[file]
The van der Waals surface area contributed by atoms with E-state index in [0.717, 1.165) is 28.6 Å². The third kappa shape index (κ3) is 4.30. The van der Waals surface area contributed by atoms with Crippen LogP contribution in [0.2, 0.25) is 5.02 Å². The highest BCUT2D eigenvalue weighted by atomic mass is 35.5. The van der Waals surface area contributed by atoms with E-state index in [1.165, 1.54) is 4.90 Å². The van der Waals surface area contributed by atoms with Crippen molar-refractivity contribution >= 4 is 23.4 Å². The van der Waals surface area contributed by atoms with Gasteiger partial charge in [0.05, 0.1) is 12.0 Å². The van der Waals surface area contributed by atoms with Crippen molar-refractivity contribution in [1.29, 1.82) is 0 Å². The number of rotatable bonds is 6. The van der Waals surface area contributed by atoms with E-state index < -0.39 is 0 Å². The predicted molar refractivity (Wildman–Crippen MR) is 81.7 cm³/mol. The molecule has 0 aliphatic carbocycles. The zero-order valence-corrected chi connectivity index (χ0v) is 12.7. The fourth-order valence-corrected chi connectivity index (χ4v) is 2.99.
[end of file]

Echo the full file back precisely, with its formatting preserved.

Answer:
The van der Waals surface area contributed by atoms with E-state index in [0.717, 1.165) is 28.6 Å². The third kappa shape index (κ3) is 4.30. The van der Waals surface area contributed by atoms with Crippen LogP contribution in [0.2, 0.25) is 5.02 Å². The highest BCUT2D eigenvalue weighted by atomic mass is 35.5. The van der Waals surface area contributed by atoms with E-state index in [1.165, 1.54) is 4.90 Å². The van der Waals surface area contributed by atoms with Crippen molar-refractivity contribution >= 4 is 23.4 Å². The van der Waals surface area contributed by atoms with Gasteiger partial charge in [0.05, 0.1) is 12.0 Å². The van der Waals surface area contributed by atoms with Crippen molar-refractivity contribution in [1.29, 1.82) is 0 Å². The number of rotatable bonds is 6. The van der Waals surface area contributed by atoms with E-state index < -0.39 is 0 Å². The predicted molar refractivity (Wildman–Crippen MR) is 81.7 cm³/mol. The molecule has 0 aliphatic carbocycles. The zero-order valence-corrected chi connectivity index (χ0v) is 12.7. The fourth-order valence-corrected chi connectivity index (χ4v) is 2.99.